Resolve to Save Lives

Avian Influenza in Finland

Human and animal health authorities joined forces to bring an outbreak under control with no human cases.

About H5N1

Highly pathogenic avian influenza H5N1, commonly known as “bird flu”, is a very contagious animal disease that causes mass die offs in both domesticated poultry flocks and wild birds. Outbreaks are happening more often globally—and with devastating consequences to animal and human health, economic security, international trade, conservation efforts and food security.1 In 2022 alone, 67 countries on 5 continents reported outbreaks in wild or domesticated birds and more than 131 million domesticated poultry died or were culled as part of efforts to contain the virus’ spread.2 The ongoing panzootic (the animal equivalent of a pandemic) affecting dairy farms across the United States started in 2022 and is showing more evidence of interspecies transmission than past outbreaks and is affecting a wider geographic range.

Although avian influenza viruses are adapted to transmit within bird populations, spillover events to mammals, including humans, have been recorded.34 In humans, the virus causes lower respiratory infections leading to fever, cough, shortness of breath, and pneumonia—and is much deadlier than seasonal flu strains.56 The majority of cases reported in humans have occurred in people with direct exposure to sick or dead birds, most typically through commercial farming, backyard poultry or at wild bird markets.4

Virus Image: Three H5N1 rod-shaped virus particles.

Virus Image: Three influenza A (H5N1/bird flu) virus particles. Credit: CDC and NIAID

Header: Fur farm in Ostrobothnia, Finland. Credit: Eva-Stina Kjellman, Wikström Media (CC BY-SA 3.0)

A flock of hundreds of geese taking off from a field

A flock of Barnacle geese fly over a field in Parikkala, Finland. Credit: ALESSANDRO RAMPAZZO via Getty Images

What Happened

On July 12, 2023, the Finnish Food Authority (FFA) was alerted to a deadly outbreak on a fur farm in western Finland. Earlier that year, FFA had launched a surveillance program out of concern that ongoing outbreaks of avian influenza in wild birds could spill over into mammals, with particular risk to those raised for fur. As part of that program, a fur farmer who identified symptoms and unexpected deaths among his animals sent samples to a laboratory, and the laboratory immediately notified FFA. On July 13, testing confirmed the samples were positive for highly pathogenic H5N1. Within a week, samples submitted by four additional farms also tested positive, with seven additional farms shortly after.


A rising number of H5N1 cases in mammals, including animals farmed for fur, such as minks, has sparked concerns that the virus could adapt to infect mammals, including humans, more easily. And because mammals can be vulnerable to infection from both avian and human influenza viruses at the same time, they can act as “mixing vessels” to produce novel hybrid strains. The Quadripartite—a partnership including the United Nations, World Health Organization and World Organisation for Animal Health—has called for countries to work across sectors to better protect animals and humans from such threats.11


Within two weeks, animal health officials had confirmed cases of infected mink, foxes, and raccoon dogs at 20 different farms, each housing anywhere between 600 and 50,000 animals.8 Such large outbreaks occurring in the confines of fur farms, where genetically similar animals are kept in large numbers and tight quarters, creates opportunities for the virus to infect the animals’ human handlers—which is a particular concern if the infected mammals produce a novel strain that can spread more readily between mammals or humans. This rapidly spreading outbreak raised alarm bells among Finland’s human and animal health authorities.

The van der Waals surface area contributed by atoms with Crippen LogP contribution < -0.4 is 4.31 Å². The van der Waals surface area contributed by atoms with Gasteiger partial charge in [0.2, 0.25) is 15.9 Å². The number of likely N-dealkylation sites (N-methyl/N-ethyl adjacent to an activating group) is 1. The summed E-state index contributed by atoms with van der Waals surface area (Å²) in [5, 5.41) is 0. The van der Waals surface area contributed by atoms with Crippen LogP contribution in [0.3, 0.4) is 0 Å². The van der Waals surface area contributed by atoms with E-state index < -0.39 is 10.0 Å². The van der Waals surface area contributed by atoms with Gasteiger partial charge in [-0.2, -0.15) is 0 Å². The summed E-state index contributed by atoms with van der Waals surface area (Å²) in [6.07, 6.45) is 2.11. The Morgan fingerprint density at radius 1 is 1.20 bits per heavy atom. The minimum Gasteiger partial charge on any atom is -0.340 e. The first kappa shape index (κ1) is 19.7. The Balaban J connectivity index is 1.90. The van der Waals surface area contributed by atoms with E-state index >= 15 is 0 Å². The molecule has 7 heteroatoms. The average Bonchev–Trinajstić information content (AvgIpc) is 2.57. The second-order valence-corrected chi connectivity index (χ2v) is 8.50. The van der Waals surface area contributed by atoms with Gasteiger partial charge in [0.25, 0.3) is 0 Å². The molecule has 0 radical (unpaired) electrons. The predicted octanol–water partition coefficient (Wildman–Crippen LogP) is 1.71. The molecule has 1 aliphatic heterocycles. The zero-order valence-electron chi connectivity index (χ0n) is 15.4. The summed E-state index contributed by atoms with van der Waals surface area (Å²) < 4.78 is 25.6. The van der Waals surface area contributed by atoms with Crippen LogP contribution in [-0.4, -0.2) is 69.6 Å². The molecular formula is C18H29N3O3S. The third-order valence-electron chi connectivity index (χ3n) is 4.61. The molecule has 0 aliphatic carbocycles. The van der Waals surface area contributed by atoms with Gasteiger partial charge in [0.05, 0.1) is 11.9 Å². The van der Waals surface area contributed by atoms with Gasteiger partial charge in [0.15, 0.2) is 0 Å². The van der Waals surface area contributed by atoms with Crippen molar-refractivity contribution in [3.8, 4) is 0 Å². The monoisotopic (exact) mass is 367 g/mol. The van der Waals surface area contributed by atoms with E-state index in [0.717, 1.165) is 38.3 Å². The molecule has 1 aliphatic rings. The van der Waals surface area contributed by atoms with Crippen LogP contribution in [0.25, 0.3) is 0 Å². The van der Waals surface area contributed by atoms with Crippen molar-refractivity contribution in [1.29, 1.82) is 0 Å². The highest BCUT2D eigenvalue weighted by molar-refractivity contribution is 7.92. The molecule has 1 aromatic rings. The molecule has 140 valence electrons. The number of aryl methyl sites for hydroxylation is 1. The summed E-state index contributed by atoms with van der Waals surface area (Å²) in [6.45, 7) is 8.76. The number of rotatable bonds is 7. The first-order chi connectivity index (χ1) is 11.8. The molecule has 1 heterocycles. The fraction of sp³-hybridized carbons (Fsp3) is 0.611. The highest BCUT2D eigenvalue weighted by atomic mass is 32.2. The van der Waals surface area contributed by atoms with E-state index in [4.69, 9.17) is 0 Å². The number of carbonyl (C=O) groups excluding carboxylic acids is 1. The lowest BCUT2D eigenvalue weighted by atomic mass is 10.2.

The Response

Within 24 hours of the first case being confirmed in a mammal, FFA reported the outbreak to the World Organisation of Animal Health and alerted its human health counterpart, the Finnish Institute for Health and Welfare (THL). Because of the risk of human spillover, and the pandemic potential of any novel influenza A virus of animal origin that is distinct from seasonal influenza A viruses, it’s particularly important for human health agencies to be notified immediately so they can start their surveillance efforts, including testing at-risk people working on infected farms.

FFA and THL frequently collaborate in outbreak response efforts, and they convened a multidisciplinary team of human and animal health experts to launch a rapid joint response. When the outbreak began, they met twice weekly to share their contingency plans and align on their response actions, an ongoing partnership that allowed the two teams to effectively combine forces for a successful response effort.

A large flock of Black Headed Gulls on a ploughed field

Black-headed gulls foraging on farmland. Credit: Traveller MG/Shutterstock

Working with the Finnish Institute of Occupational Health, the team immediately started advising farms through the Finnish Fur Breeders’ Association, which rapidly disseminated information to its more than 500 member farms about how to detect infected animals, protect workers from infection, and prevent the further spread of the virus. THL also supported FFA to set up whole genome sequencing to track any mutations in the virus and developed protocols to help protect health care workers treating suspected human cases and laboratory personnel testing samples.

But the response quickly hit a snag. FFA didn’t have the legal authority to order the culling of infected animals—a critical prevention measure to stop the further spread of the disease—because of how the disease is categorized under Finnish law. FFA had, however, previously discussed the need for new legislation with the Ministry of Agriculture and Forestry just a few months before the outbreak. In the intervening months, the Ministry had drafted legislation granting FFA the required authority, which it enacted less than one week after the first positive case.9